The Say Nope to the Pope ticket campaign has garnered support from thousands of people looking to protest against the Pope’s visit to Dublin this weekend.
The Facebook group, which has about 9,000 members, claims to be a “silent and peaceful protest” against the mass. It encourages those who disagree with the papal trip to register for tickets without any intention of attending.
The Guardian reports that Mary Coll applied for two of the free tickets, but will not be using them.
“This is my protest, not to go,” she said. She said she will instead attend a vigil at the site of a mass grave discovered last year at a former Catholic church mother-and-baby home. It contained the remains of up to 800 infants.
Michael Stewart, one of the organisers, said, according to the Guardian, that the idea resonated with people “because it’s an effective form of protest”.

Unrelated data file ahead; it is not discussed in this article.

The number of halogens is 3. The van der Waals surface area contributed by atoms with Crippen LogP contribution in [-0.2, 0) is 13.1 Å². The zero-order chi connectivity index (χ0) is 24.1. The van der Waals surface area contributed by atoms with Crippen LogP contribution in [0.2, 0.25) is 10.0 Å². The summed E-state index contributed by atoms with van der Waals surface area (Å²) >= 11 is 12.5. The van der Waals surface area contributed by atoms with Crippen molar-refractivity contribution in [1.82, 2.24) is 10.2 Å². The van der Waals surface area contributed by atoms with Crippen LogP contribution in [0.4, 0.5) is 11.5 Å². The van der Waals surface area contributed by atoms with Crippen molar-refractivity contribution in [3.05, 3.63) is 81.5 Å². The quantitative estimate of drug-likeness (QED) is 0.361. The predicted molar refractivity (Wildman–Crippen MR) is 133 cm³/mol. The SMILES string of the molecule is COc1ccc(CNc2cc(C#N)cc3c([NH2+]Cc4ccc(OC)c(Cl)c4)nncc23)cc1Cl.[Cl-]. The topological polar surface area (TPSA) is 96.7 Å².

He added: “As Irish citizens, we were all entitled to a ticket to the papal mass if we wished. The taxpayer was funding this visit regardless of their faith, and that was the icing on the cake for many.”
Half a million tickets were available to the public for the mass, with a further 45,000 for the papal visit to the Marian shrine in Knock.
“Why shouldn’t [people] claim their ticket and use it how they see fit?” Stewart said. “It seems that actively and deliberately not using their ticket was an appropriate option while we stand in solidarity with the excessive number of victims from this atrocious organisation.”
However not everyone agrees with this sentiment. Taoiseach Leo Varadkar called the campaign “petty and mean-spirited.”
Say Nope to the Pope has separated itself from those who applied for large blocks of tickets, saying its aim was to obtain tickets “to which we are entitled” in a “peaceful, silent and respectful protest against one of the world’s largest corrupt organisations”.
The campaign is urging its supporters to join survivors of clerical abuse for vigils on Sunday at the time of the mass.